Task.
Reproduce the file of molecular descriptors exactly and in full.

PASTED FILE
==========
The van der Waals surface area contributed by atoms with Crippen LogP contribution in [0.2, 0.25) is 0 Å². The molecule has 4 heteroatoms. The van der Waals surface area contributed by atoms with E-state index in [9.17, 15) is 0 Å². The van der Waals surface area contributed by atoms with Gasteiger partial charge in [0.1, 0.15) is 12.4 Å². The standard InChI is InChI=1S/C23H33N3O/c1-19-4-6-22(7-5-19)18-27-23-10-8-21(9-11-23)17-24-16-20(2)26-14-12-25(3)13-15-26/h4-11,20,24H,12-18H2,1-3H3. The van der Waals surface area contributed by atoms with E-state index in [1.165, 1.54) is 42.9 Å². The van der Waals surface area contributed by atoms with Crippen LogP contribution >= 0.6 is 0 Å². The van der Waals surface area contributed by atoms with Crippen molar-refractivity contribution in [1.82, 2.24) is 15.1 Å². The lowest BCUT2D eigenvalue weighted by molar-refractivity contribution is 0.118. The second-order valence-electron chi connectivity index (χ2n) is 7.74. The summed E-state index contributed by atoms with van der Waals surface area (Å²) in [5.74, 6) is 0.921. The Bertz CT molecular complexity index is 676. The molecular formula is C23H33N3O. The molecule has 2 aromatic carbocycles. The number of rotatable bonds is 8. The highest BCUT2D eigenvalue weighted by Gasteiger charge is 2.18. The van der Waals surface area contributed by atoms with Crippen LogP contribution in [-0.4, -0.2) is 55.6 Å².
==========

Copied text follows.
The van der Waals surface area contributed by atoms with Crippen LogP contribution in [0.2, 0.25) is 0 Å². The molecule has 4 heteroatoms. The van der Waals surface area contributed by atoms with E-state index in [9.17, 15) is 0 Å². The van der Waals surface area contributed by atoms with Gasteiger partial charge in [0.1, 0.15) is 12.4 Å². The standard InChI is InChI=1S/C23H33N3O/c1-19-4-6-22(7-5-19)18-27-23-10-8-21(9-11-23)17-24-16-20(2)26-14-12-25(3)13-15-26/h4-11,20,24H,12-18H2,1-3H3. The van der Waals surface area contributed by atoms with E-state index in [1.165, 1.54) is 42.9 Å². The van der Waals surface area contributed by atoms with Crippen LogP contribution >= 0.6 is 0 Å². The van der Waals surface area contributed by atoms with Crippen molar-refractivity contribution in [1.82, 2.24) is 15.1 Å². The lowest BCUT2D eigenvalue weighted by molar-refractivity contribution is 0.118. The second-order valence-electron chi connectivity index (χ2n) is 7.74. The summed E-state index contributed by atoms with van der Waals surface area (Å²) in [5.74, 6) is 0.921. The Bertz CT molecular complexity index is 676. The molecular formula is C23H33N3O. The molecule has 2 aromatic carbocycles. The number of rotatable bonds is 8. The highest BCUT2D eigenvalue weighted by Gasteiger charge is 2.18. The van der Waals surface area contributed by atoms with Crippen LogP contribution in [-0.4, -0.2) is 55.6 Å².